The bogeys on Nos. 2, 4, 5, 6 and 7 werent from poor shots as much as they were from a combination of the wind and poor putting. Then Garcia delivered his pep talk and, presto, Old Tom turned into Young Tom.
I guess the memories are with me, all the wonderful memories Ive had playing links golf, Watson said. Walking down the fairways, walking up onto the greens, people showing their respect for me, showing my respect for them. Its a fabric of my life.
You can try to dissect it numerous ways but the bottom line is that 59-year-old Tom Watson shares the 36-hole lead at the Open Championship at Turnberry.
Whats next?
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    Day's wife shares emotional story of miscarriage

    By Golf Channel DigitalDecember 12, 2017, 4:12 pm

    Jason Day’s wife revealed on social media that the couple had a miscarriage last month.

    Ellie Day, who announced her pregnancy on Nov. 4, posted an emotional note on Instagram that she lost the baby on Thanksgiving.

    “I found out the baby had no heartbeat anymore. I was devastated,” she wrote. “I snuck out the back door of my doctor, a hot, sobbing, mascara-covered mess. Two and a half weeks went by witih me battling my heart and brain about what was happening in my body, wondering why this wouldn’t just be over.”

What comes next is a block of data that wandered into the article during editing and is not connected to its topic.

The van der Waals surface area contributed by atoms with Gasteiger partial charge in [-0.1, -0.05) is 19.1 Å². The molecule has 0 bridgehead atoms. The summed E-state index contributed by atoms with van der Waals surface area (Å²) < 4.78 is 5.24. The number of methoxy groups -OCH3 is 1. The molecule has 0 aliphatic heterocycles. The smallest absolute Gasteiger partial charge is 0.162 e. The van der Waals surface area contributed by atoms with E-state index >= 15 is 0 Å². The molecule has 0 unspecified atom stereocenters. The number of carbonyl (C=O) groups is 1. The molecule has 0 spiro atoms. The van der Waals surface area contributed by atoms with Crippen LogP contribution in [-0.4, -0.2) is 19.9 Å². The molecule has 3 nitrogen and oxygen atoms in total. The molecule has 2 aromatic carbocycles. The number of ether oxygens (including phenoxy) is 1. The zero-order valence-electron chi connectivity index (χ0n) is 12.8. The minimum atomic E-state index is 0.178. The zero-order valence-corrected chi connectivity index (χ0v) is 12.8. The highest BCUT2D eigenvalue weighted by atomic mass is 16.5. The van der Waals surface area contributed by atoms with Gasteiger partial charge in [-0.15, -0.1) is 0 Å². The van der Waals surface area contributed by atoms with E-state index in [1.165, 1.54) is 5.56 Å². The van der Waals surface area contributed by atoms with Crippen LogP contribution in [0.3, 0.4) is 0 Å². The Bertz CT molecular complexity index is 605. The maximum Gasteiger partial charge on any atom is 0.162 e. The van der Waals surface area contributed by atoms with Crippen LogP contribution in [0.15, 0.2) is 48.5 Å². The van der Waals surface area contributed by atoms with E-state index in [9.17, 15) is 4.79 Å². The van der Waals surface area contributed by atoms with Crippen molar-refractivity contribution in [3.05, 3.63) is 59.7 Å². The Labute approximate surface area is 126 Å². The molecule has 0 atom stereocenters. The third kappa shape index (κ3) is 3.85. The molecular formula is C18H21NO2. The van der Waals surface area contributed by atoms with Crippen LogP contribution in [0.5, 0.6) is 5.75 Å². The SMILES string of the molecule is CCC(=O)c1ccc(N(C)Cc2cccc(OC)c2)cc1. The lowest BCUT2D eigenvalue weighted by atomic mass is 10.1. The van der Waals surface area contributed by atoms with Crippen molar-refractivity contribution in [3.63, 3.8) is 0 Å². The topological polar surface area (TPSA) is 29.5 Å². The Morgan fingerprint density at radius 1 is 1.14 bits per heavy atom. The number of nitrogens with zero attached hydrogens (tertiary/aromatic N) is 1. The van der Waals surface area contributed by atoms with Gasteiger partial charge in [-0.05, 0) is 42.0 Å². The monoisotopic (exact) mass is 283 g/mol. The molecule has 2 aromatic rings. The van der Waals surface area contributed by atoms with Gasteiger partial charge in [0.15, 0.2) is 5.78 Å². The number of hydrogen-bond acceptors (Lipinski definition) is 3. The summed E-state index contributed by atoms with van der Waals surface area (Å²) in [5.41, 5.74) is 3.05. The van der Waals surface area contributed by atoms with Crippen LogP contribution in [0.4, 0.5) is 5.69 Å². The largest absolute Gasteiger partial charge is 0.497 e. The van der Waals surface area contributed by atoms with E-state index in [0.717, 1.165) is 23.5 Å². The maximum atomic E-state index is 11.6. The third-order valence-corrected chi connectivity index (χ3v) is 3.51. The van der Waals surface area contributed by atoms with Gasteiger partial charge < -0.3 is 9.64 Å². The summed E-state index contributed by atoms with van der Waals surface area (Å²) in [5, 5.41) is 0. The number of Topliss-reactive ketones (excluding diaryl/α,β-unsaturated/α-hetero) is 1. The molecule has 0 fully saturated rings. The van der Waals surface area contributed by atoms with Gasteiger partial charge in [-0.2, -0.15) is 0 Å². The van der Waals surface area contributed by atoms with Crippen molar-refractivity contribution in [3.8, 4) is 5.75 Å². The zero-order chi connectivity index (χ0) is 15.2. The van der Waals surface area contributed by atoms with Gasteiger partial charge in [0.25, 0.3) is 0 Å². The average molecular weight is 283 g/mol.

The Days, who have two children, Dash and Lucy, decided to go public to help others who have suffered similar heartbreak.

    “I hope you know you aren’t alone and I hope you feel God wrap his arms around you when you feel the depths of sorrow and loss,” she wrote.  

    Newsmaker of the Year: No. 5, Sergio Garcia

    By Golf Channel DigitalDecember 12, 2017, 1:00 pm

    This was the year it finally happened for Sergio Garcia.

    The one-time teen phenom, known for years as “El Nino,” entered the Masters as he had dozens of majors beforehand – shouldered with the burden of being the best player without a major.

    Garcia was 0-for-72 driving down Magnolia Lane in April, but after a thrilling final round and sudden-death victory over Justin Rose, the Spaniard at long last captured his elusive first major title.

    The expectation for years was that Garcia might land his white whale on a British links course, or perhaps at a U.S. Open where his elite ball-striking might shine. Instead it was on the storied back nine at Augusta National that he came alive, chasing down Rose thanks in part to a memorable approach on No. 15 that hit the pin and led to an eagle.

    Full list of 2017 Newsmakers of the Year

    A green jacket was only the start of a transformative year for Garcia, 37, who heaped credit for his win on his then-fiancee, Angela Akins. The two were married in July, and months later the couple announced that they were expecting their first child to arrive just ahead of Garcia’s return to Augusta, where he'll host his first champions’ dinner.

    And while players often cling to the notion that a major win won’t intrinsically change them, there was a noticeable difference in Garcia over the summer months. The weight of expectation, conscious or otherwise, seemed to lift almost instantly. Like other recent Masters champs, he took the green jacket on a worldwide tour, with stops at Wimbledon and a soccer match between Real Madrid and Barcelona.